Jones didn’t care. Not only did he join the Underground Railroad, he was openly vocal about it, loudly pledging his opposition to the Fugitive Slave Act in a message that was published in abolitionist newspapers across the region: “Resolved, that we, the colored citizens of Elmira, do hereby form ourselves into a society for the purpose of protecting ourselves against those persons, (slave-catchers) prowling through different parts of this and other States.” Jones committed to resisting the law, even at the risk that “everyone of us be assassinated.”

The Underground Railroad in Elmira was unique: Since the town included the only train stop between Philadelphia and Ontario, it actually involved locomotives. Jones communicated regularly with William Still, the chief "conductor" of the Underground Railroad in Philadelphia, and built a cozy network of abolitionists who worked on trains passing through town. He provided runaways with housing, food, and even part-time jobs. “Runaways usually came in groups of four, six, or 10,” Aaron says. “But he had up to 30 at once in his little house.” Jones arranged hiding space for all of the escapees on the 4 a.m. “Freedom Baggage Car” to Canada, as it was unofficially known.

Over the course of nine years, Jones aided the escape of around 800 runaway slaves. Not one was captured.

During the last years of the Civil War, the same railroad tracks that had delivered hundreds of runaways to freedom began to carry thousands of captive Confederate soldiers to Elmira’s new prisoner of war camp. Once again, Jones would be there.


Of the 620,000 Civil War deaths, approximately 10 percent occurred at prison camps. The most notorious P.O.W. camp—in Andersonville, Georgia—saw 13,000 Union troops, or approximately 29 percent of the prison population, perish. After the war, Andersonville's commander was tried for war crimes. The camp is now a National Historic Site.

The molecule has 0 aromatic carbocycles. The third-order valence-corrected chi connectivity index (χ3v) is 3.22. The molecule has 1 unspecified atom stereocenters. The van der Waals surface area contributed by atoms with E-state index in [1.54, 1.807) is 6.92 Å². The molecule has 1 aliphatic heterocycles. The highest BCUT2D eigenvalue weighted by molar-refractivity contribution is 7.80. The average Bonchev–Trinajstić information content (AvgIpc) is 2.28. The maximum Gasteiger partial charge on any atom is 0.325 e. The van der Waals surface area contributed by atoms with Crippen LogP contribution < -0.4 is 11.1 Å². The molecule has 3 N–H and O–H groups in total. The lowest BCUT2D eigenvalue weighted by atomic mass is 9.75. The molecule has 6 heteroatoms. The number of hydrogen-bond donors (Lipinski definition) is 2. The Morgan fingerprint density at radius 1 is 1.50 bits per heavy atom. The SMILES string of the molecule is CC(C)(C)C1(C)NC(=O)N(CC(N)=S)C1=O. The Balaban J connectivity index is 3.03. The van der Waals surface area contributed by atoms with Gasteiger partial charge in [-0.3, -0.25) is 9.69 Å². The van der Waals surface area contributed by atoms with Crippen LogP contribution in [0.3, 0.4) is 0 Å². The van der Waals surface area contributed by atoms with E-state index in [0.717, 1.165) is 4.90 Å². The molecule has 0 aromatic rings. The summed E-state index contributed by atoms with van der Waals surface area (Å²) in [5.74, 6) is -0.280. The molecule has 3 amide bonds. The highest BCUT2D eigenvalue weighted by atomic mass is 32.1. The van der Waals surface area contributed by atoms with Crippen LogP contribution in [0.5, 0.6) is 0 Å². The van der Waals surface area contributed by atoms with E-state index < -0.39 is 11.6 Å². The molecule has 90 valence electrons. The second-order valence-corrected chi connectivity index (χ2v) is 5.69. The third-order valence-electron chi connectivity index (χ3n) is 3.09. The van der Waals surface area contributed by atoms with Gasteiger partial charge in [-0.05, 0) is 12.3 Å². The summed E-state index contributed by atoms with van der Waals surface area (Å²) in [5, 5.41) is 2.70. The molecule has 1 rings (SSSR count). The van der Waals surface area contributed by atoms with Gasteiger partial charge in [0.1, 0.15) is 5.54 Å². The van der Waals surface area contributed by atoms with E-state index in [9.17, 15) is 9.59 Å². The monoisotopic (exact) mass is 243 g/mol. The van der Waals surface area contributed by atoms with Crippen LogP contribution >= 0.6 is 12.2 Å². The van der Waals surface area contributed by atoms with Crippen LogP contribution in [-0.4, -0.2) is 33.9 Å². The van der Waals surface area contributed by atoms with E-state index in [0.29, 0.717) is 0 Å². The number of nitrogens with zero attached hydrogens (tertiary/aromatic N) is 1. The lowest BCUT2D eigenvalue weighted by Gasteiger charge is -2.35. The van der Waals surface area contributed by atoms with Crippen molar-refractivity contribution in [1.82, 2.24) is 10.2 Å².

Meanwhile, the prison camp in Elmira has been largely forgotten. Today, the riverside site is little more than an unremarkable patch of dandelion-speckled grass; a small, easy-to-miss monument is the only marker. It belies the fact that while Elmira's camp was noticeably smaller than Andersonville's—only one-quarter its size—it was just as deadly: If you were a prisoner at “Hellmira,” there was a one-in-four chance you would die.

Elmira Prison Camp
Chemung County Historical Society, Elmira, NY

Elmira was never supposed to have a prison camp; it was a training depot for Union soldiers. But when the Confederacy began refusing to exchange African-American soldiers—who it considered captive slaves, not prisoners of war—the Union stopped participating in prisoner exchanges. “Both sides started scrambling for places to expand, and that’s how Elmira got caught up in the web,” says Terri Olszowy, a Board Member for the Friends of the Elmira Civil War Prison Camp.

The rollout was ill-planned, Olszowy explains. When it opened in July 1864, the camp had no hospital or medical staff. The first prisoners were already in rough shape and deteriorated quickly. Latrines were placed uphill from a small body of water called Foster’s Pond, which quickly became a cesspool. A shelter shortage meant that hundreds of soldiers were still living in tents by Christmas. During spring, the Chemung River flooded the grounds. Rats crawled everywhere. When authorities released a dog to catch them, the prisoners ate the dog.

The camp grew overcrowded. Designed to hold only 5000 prisoners, it saw approximately 7000 to 10,000 men confined there at its peak. Across the street, an observation tower allowed locals the opportunity to gawk at these prisoners through a pair of binoculars. It cost 10 cents.

It must have been a depressing sight, a scene of men stricken with dysentery, scurvy, typhoid, pneumonia, and smallpox. Many prisoners attempted to escape. One group successfully dug a 66-foot tunnel with spoons and knives. One man fled by hiding in a barrel of swill. Another hid inside a coffin, leaping out as he was being hauled to Woodlawn Cemetery.

It’s said that 2973 Confederate prisoners left the Elmira prison camp in coffins for real. The job to bury them belonged to the town’s sexton: John W. Jones.